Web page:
There are many practices of organised labour in Australia which are fundamentally repugnant to our basic Western liberal traditions. Injustices and infringements of basic rights abound: the closed shop, to name only one. The signs on building sites around Australian cities, saying 'No ticket, no start are an affront to human rights of the most fundamental kind. I am glad to see that John Hyde's Australian Institute of Public Policy has raised a number of these questions of human rights in its recent critique of the Willis legislation. The whole area is one which should be brought closer to the forefront of the industrial relations debate. The sheer hypocrisy of the Hawke Government, which manufactures concern for rights in one area and tramples on them in another, needs to be exposed. In many cases, the ALP now has no official policy. The relationship between the platform and practice is now obscure: the Government often seems simply to be fling by the seat of Keating's pants. But in industrial relations, it is all mapped out for us in the Willis legislation. Those Bills have merely been postponed. But there can be no serious doubt that, if re-elected, the Hawke Government will push them through---with the help, if necessary, of what remains of the Democrats. That presents us with the unusual situation of a totally clear choice between two quite explicit policies.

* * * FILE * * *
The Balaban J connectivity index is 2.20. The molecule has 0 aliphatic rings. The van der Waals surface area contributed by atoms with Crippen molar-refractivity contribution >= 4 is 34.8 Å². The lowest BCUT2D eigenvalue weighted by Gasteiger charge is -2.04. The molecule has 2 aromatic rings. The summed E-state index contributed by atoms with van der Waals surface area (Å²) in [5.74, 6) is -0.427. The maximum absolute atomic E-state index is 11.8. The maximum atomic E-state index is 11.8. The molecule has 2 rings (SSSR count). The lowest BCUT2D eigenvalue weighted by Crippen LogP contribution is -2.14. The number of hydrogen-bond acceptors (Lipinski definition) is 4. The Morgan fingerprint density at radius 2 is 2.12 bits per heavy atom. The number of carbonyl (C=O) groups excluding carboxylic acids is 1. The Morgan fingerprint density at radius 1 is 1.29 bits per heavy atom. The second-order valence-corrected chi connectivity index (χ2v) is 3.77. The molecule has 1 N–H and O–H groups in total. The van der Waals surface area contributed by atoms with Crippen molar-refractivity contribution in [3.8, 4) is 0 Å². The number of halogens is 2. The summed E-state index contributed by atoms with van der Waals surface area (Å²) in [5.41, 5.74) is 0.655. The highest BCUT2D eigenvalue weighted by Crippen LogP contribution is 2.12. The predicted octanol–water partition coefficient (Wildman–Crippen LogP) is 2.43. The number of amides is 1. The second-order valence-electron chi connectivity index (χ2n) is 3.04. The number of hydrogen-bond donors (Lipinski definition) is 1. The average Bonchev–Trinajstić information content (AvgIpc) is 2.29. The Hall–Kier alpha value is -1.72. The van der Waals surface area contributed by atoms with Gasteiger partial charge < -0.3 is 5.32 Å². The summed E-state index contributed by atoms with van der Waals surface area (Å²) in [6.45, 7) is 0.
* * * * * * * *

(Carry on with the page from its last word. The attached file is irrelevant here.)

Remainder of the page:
The test, in measuring them, is a simple one. Which policy gives us the industrial relations system which best matches the economy Australia needs to prosper in the late 20th century? The Hawke/Willis alternative refines the existing system almost as far as it can go. It carries tinkering at the edges to a fine art. It suffers the basic handicap that it points the system in precisely the wrong direction. It explicitly rejects the open, flexible and competitive approach Australia needs. It flies in the face of the reality symbolised by the floating dollar.

Our own approach is based on the understanding that, while much remains to be done across the whole of the economy by way of extensive deregulation and opening up, the labour market is the biggest single barrier to achieving the sort of economy we need. This could be the biggest issue of this election. We hope it will be!